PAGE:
WASHINGTON — The announcement late Tuesday that services giant Leidos will procure defense technology firm Dynetics for $1.65 billion gives Leidos a boost in a number of future technologies sought by the Pentagon, and it could help it stand out among competitors.

Leidos, ranked as the 21st largest defense contractor in the world according to the Defense News Top 100 list, grew its business in recent years by focusing on core competencies in the government services area. In contrast, Dynetics is a product-focused company. But Byron Callan, an analyst with Capitol Alpha Partners, said in a note to investors that the deal “continues a trend of blurring of business lines by services-focused defense contractors who are moving more into product segments."

“Leidos is not a stranger here, given its work on the DARPA Sea Hunter autonomous naval vessel on simulation products,” Callan wrote, referring to the Pentagon’s Defense Advanced Research Projects Agency. “While Leidos is still going to be dominated by services, the Dynetics deal adds it as a competitor to Lockheed Martin, L3Harris, Northrop Grumman, and Raytheon Technologies.”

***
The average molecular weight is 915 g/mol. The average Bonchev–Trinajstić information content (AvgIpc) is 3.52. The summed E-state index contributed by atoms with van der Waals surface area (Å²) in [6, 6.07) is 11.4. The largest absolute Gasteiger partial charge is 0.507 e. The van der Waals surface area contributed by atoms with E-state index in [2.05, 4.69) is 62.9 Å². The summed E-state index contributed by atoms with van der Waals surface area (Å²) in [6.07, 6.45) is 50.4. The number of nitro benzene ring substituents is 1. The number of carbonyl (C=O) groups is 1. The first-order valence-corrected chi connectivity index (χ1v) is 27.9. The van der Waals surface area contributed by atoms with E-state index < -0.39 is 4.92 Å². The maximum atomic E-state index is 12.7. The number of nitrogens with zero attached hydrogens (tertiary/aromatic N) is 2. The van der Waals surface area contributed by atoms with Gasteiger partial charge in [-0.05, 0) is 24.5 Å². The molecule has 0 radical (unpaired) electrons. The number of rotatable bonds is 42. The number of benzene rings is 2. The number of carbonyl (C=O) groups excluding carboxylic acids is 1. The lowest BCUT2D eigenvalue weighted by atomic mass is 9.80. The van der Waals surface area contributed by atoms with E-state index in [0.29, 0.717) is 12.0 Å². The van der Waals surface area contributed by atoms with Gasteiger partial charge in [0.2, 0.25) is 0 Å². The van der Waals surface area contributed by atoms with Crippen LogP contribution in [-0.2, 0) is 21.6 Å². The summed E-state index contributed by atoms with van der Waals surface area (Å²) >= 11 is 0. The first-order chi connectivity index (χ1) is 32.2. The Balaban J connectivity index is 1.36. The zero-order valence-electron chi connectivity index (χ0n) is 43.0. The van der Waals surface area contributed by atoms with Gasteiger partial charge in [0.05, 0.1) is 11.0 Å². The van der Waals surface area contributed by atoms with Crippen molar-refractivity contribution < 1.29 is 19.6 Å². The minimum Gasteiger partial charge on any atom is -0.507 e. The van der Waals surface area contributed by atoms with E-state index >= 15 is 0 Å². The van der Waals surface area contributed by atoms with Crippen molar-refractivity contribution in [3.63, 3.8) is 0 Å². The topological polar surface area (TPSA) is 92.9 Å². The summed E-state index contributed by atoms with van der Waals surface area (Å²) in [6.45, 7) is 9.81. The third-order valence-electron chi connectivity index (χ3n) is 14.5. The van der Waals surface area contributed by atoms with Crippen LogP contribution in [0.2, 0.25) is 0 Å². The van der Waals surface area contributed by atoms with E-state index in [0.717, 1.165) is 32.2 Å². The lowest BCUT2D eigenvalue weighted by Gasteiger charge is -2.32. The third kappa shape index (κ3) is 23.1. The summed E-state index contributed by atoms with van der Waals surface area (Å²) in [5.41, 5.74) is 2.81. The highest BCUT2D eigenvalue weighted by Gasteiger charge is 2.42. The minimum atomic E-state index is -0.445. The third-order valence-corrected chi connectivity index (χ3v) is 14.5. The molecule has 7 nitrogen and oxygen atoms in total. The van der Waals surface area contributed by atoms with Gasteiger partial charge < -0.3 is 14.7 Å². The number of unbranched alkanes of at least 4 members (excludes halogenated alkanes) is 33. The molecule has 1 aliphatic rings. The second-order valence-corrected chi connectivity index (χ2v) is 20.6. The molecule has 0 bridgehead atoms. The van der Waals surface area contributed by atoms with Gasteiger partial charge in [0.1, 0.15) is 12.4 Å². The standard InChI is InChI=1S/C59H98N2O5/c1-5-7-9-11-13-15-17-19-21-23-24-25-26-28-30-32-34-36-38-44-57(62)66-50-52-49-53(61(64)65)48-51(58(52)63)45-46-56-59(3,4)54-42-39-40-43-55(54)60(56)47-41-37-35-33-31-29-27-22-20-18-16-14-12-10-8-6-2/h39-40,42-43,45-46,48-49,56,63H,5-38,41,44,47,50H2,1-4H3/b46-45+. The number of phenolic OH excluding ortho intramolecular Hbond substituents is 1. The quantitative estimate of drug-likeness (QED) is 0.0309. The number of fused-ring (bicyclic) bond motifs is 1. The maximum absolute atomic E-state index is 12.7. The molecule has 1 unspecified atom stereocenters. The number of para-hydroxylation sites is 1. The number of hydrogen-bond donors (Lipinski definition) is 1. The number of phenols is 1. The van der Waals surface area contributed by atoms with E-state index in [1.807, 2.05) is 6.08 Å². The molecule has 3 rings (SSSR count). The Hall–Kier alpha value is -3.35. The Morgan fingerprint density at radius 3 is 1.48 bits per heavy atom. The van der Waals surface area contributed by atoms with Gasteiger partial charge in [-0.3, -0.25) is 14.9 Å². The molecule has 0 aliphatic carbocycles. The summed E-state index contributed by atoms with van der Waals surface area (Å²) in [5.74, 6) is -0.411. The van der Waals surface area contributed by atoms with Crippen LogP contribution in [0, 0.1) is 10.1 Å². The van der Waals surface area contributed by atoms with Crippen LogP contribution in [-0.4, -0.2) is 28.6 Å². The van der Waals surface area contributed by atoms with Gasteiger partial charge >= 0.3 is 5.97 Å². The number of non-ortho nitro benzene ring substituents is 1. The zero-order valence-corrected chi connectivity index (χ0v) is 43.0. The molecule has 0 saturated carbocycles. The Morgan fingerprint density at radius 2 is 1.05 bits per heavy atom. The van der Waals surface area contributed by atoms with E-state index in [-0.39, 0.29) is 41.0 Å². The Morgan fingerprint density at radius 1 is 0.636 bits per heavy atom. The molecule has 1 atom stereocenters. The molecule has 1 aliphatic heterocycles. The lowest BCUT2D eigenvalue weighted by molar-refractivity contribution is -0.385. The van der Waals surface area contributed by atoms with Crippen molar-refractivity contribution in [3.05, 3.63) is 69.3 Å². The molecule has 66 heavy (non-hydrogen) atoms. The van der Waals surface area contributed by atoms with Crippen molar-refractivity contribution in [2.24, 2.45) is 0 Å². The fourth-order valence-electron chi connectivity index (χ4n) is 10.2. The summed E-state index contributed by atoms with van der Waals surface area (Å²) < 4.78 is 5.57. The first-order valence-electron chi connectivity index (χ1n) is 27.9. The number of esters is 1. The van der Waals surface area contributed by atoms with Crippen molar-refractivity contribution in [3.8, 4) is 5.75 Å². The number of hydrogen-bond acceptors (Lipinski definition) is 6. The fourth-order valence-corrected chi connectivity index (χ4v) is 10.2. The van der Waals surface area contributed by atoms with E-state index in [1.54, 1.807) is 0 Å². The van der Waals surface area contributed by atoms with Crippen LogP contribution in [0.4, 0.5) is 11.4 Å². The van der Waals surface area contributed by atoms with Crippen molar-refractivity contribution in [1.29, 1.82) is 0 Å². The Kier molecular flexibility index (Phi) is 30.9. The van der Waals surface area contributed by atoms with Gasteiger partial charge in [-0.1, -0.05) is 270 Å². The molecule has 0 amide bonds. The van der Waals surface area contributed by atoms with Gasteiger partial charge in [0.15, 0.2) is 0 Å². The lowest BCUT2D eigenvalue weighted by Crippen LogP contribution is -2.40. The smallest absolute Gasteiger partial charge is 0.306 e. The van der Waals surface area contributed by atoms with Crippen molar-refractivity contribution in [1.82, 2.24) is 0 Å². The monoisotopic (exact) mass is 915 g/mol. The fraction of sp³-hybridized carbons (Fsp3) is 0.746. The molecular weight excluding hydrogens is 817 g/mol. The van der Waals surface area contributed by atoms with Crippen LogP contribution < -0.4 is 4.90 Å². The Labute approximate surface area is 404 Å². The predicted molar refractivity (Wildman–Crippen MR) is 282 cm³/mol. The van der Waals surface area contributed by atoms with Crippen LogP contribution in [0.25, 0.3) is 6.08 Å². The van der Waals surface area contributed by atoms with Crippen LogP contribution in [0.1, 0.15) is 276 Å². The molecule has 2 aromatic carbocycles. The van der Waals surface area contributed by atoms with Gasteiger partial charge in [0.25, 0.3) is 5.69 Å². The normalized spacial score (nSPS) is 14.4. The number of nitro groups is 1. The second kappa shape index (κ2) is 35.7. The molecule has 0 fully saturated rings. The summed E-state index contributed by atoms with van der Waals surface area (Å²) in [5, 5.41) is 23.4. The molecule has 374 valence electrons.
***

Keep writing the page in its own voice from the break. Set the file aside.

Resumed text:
Leidos plans to keep Dynetics as a wholly owned subsidiary, which should both smooth the transition and make sure current programs and partnerships are not interrupted.

In a statement, Leidos Chairman and CEO Roger Krone called Dynetics an “ innovative company” that “will significantly increase our capabilities for rapid prototyping and agile system integration and production, enhancing our overall offerings and services to customers.” He specifically called out hypersonics, space solutions, autonomy and advanced sensors as four areas where Dynetics will enhance Leidos’ portfolio.

In recent years, Dynetics carved out a strong niche as a developer of future defense technologies, particularly with the U.S. Army. The service selected the firm in August to be the first to manufacture hypersonic glide body prototypes for the department, in a team-up with Lockheed. Earlier this year, a team-up of the two firms also was awarded an Army contract to build a 100-kilowatt laser weapon.

In November 2018, Dynetics was awarded a contract to produce two experimental satellites under the Army’s Gunsmoke program. And in April 2018, the firm was awarded a contract through DARPA for the Gremlins recoverable unmanned systems project.

That Dynetics is located in Huntsville, Alabama, one of the major hubs for space-related military efforts, may also help Leidos grow its practice in the space and missile systems sector, or at least help attract top talent, wrote Callan, who noted that the overall deal is “more about future sales growth opportunities and posture rather than cost synergies.”

Aaron Mehta was deputy editor and senior Pentagon correspondent for Defense News, covering policy, strategy and acquisition at the highest levels of the Defense Department and its international partners.

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